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6 Answers

Relationship of Vg to Va

Asked by: 13345 views Aerodynamics

I am trying to find a FAA handbook/manual where the relationship of Vg and Va is explained. I have a student who wants to see it in an "official" document.

I have looked in the Pilots Handbook of Aeronautical knowledge and the Airplane Flying Handbook to no avail.

Where else can I look?

Thank you for your help.

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6 Answers

  1. Brian on Oct 14, 2011

    Are you referring to the VG diagram and how it graphically depicts Va? Or does Vg refer to glide speed? I’m sorry, I am not familiar with the nomenclature you chose. Thank you.

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  2. Jim Foley on Oct 15, 2011

    If you are using ‘Vg’ to mean ‘glide speed’ (actually depicted as Vl/d), then there is no relationship.  Vl/d is the hightest ratio of lift per unit of drag on a particualar aircraft, which is determined by the manufacturer.  Va, or manouvering speed is dependent on aircraft gross weight, in order to avoid imparting too many Gs on the airframe.
    If you are in fact referencing the VG diagram, sorry, I can’t hep you there.

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  3. Bob Watson on Oct 15, 2011

    As I understand it Va is the speed at which the airplane will stall before it exceeds the load limit. The V/G diagram shows the relationship between stall speed and load factor.
    has a good illustration and explanation as does:
    as does Flying magazine (which is pretty official)
    The request for an “official” document seems rather odd. Like if the FAA doesn’t say, it’s not important or true?

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  4. John D. Collins on Oct 16, 2011

    Small aircraft that applied for certification between 1945 and 1965 were required to meet CAR Civil Aeronautics Regulations, Part 3 in order to be certificated. In 1965, FAR Part 23 of the current regulations was adopted to provide certification requirements new designs for small aircraft.  Examples of designs certified under CAR 3 include the Bonanza, the Mooney, the Cessna 172, the piper Cherokee, and other aircraft of their generation.  New designs such the Diamonds or the Cirrus are certified under FAR, Part 23. So based on whether an aircraft is certified under CAR 3 or FAR 23, the requirements for Flight loads including VA and Gust loading must be met.  Both documents have a V-n flight load diagrams and describe the details.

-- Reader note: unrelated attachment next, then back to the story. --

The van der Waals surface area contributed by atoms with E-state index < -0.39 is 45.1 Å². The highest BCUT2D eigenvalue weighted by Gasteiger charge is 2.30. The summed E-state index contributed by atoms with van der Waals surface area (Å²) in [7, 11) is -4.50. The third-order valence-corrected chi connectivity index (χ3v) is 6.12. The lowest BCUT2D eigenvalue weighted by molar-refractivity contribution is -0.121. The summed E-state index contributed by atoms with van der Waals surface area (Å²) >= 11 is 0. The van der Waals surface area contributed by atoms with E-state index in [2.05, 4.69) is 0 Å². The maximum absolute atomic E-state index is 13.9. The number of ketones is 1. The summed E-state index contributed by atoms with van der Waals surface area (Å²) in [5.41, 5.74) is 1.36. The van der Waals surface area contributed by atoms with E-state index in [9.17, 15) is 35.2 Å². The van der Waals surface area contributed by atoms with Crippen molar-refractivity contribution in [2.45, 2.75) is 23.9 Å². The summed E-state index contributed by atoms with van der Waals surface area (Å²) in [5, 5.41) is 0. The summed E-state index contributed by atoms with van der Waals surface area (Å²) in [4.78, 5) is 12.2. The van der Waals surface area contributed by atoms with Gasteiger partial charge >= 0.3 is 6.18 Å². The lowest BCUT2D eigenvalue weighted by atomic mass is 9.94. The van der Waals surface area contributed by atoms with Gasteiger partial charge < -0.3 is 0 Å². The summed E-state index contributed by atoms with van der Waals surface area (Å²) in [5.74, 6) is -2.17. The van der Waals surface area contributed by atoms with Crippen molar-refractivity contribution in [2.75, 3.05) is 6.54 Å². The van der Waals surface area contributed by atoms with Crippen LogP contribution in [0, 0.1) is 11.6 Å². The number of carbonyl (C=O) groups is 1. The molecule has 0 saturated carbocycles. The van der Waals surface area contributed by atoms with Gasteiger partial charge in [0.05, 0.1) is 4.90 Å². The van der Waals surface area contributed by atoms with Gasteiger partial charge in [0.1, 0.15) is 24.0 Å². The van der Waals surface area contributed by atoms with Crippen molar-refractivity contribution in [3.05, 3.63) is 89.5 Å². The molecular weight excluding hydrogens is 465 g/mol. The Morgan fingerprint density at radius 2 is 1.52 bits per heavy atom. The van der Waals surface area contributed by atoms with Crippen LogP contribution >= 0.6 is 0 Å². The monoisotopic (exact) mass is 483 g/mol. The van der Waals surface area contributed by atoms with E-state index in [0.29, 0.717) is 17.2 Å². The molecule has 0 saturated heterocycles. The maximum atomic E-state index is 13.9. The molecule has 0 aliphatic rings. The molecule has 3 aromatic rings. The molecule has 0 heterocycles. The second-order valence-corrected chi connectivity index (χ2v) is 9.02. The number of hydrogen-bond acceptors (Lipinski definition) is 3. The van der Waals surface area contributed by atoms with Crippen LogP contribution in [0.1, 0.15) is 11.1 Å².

In CAR 3, this can be found in section 3.181 Flight Loads.  See http://rgl.faa.gov/Regulatory_and_Guidance_Library/rgccab.nsf/0/0ad207b847d760f886257822004c9037/$FILE/CAR%203%20(5-15-1956).pdf

    In FAR 23, this can be found in Appendix A23.1 thru A23.13 with the definition of terms in A23.3 the V-N diagrams in A23.13.  See http://rgl.faa.gov/Regulatory_and_Guidance_Library/rgFAR.nsf/0/3731726874AB80178525668700728785?OpenDocument  for the definition of symbols and  http://rgl.faa.gov/Regulatory_and_Guidance_Library/rgFAR.nsf/0/3731726874AB80178525668700728785?OpenDocument for the V-N diagram.

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  5. Brian on Oct 16, 2011


    Bob says, “As I understand it Va is the speed at which the airplane will stall before it exceeds the load limit.”
    Mark on and the formula for finding Va is incredibly simple. It’s expressed as stall speed multiplied by the square root of the positive limit load factor (positive g-limit). Load factor is given the notation ‘n’ and stall speed represented as Vs. 

    Check out page 180 of Aerodynamics for Naval Aviators. You can download it free thanks to the wonderful folks here at Ask a CFI. But please, for $5, consider the donation option

    To nail it home just try it out. Take the stall speed of the aircraft you’re flying and multiply it by the square root of the positive g-load limit. You’ll find that it to be close to published Va. However, realize published Va does not need to equal calculated Va per certification requirements. See John’s sources for more detail on the certification requirements. Also note that all speed calculations must be done in Calibrated speeds.) 


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  6. Nathan Parker on Oct 18, 2011

    “The request for an “official” document seems rather odd. Like if the FAA doesn’t say, it’s not important or true?”
    In this case, it’s true, since Va is a speed defined by the FAA.   Interestingly, the definition of the speed does not require that the aircraft stall before exceeding the load factor.  Rather, the only thing it requires is that the flight controls remain attached to the airplane at Va and below.  This speed differs from the concept of “maneuvering speed” found in aerodynamics books and differs from the point labeled “Va” on Vg diagrams.  I suspect at one time, the FAA’s Va conformed to this definition but mutated into something different.
    In order to fix this screw-up, the FAA has defined a new speed, Vo, which does require that the aircraft stall before exceeding the load factor limit.  Newer airplanes, such as the Cessna SkyCatcher, defines this speed.

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